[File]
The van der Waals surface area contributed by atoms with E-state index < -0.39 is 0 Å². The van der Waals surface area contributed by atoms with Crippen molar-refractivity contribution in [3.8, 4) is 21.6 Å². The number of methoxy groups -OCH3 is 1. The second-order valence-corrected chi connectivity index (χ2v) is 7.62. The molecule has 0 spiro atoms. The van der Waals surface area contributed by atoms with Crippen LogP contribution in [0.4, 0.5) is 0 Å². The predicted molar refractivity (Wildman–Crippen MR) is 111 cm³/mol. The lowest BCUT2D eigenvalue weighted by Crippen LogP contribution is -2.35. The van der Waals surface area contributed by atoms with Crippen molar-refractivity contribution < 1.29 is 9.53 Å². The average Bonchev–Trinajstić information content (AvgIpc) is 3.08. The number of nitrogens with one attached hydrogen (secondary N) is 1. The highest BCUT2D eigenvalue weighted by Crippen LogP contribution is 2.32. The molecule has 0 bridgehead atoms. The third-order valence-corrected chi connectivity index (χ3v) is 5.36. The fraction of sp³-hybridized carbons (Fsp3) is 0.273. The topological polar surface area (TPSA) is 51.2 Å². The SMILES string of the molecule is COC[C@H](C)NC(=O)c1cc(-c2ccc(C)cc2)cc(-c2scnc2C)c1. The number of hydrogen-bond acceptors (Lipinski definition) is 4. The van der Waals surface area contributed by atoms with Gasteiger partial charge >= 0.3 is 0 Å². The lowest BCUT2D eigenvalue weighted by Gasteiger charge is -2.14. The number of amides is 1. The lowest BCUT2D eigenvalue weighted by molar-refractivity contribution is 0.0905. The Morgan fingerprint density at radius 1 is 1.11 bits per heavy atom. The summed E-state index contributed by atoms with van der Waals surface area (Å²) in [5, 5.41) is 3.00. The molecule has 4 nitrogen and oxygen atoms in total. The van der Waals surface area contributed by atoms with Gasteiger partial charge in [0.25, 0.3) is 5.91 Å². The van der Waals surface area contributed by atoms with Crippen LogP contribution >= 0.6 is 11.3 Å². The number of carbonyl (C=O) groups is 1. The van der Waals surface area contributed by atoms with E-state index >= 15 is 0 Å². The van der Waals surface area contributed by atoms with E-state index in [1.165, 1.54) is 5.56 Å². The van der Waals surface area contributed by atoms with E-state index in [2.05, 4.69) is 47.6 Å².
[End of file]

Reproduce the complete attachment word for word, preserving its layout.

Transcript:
The van der Waals surface area contributed by atoms with E-state index < -0.39 is 0 Å². The van der Waals surface area contributed by atoms with Crippen molar-refractivity contribution in [3.8, 4) is 21.6 Å². The number of methoxy groups -OCH3 is 1. The second-order valence-corrected chi connectivity index (χ2v) is 7.62. The molecule has 0 spiro atoms. The van der Waals surface area contributed by atoms with Crippen LogP contribution in [0.4, 0.5) is 0 Å². The predicted molar refractivity (Wildman–Crippen MR) is 111 cm³/mol. The lowest BCUT2D eigenvalue weighted by Crippen LogP contribution is -2.35. The van der Waals surface area contributed by atoms with Crippen molar-refractivity contribution < 1.29 is 9.53 Å². The average Bonchev–Trinajstić information content (AvgIpc) is 3.08. The number of nitrogens with one attached hydrogen (secondary N) is 1. The highest BCUT2D eigenvalue weighted by Crippen LogP contribution is 2.32. The molecule has 0 bridgehead atoms. The third-order valence-corrected chi connectivity index (χ3v) is 5.36. The fraction of sp³-hybridized carbons (Fsp3) is 0.273. The topological polar surface area (TPSA) is 51.2 Å². The SMILES string of the molecule is COC[C@H](C)NC(=O)c1cc(-c2ccc(C)cc2)cc(-c2scnc2C)c1. The number of hydrogen-bond acceptors (Lipinski definition) is 4. The van der Waals surface area contributed by atoms with Gasteiger partial charge >= 0.3 is 0 Å². The lowest BCUT2D eigenvalue weighted by Gasteiger charge is -2.14. The number of amides is 1. The lowest BCUT2D eigenvalue weighted by molar-refractivity contribution is 0.0905. The Morgan fingerprint density at radius 1 is 1.11 bits per heavy atom. The summed E-state index contributed by atoms with van der Waals surface area (Å²) in [5, 5.41) is 3.00. The molecule has 4 nitrogen and oxygen atoms in total. The van der Waals surface area contributed by atoms with Gasteiger partial charge in [0.25, 0.3) is 5.91 Å². The van der Waals surface area contributed by atoms with Crippen LogP contribution >= 0.6 is 11.3 Å². The number of carbonyl (C=O) groups is 1. The van der Waals surface area contributed by atoms with E-state index >= 15 is 0 Å². The van der Waals surface area contributed by atoms with E-state index in [1.165, 1.54) is 5.56 Å². The van der Waals surface area contributed by atoms with E-state index in [2.05, 4.69) is 47.6 Å².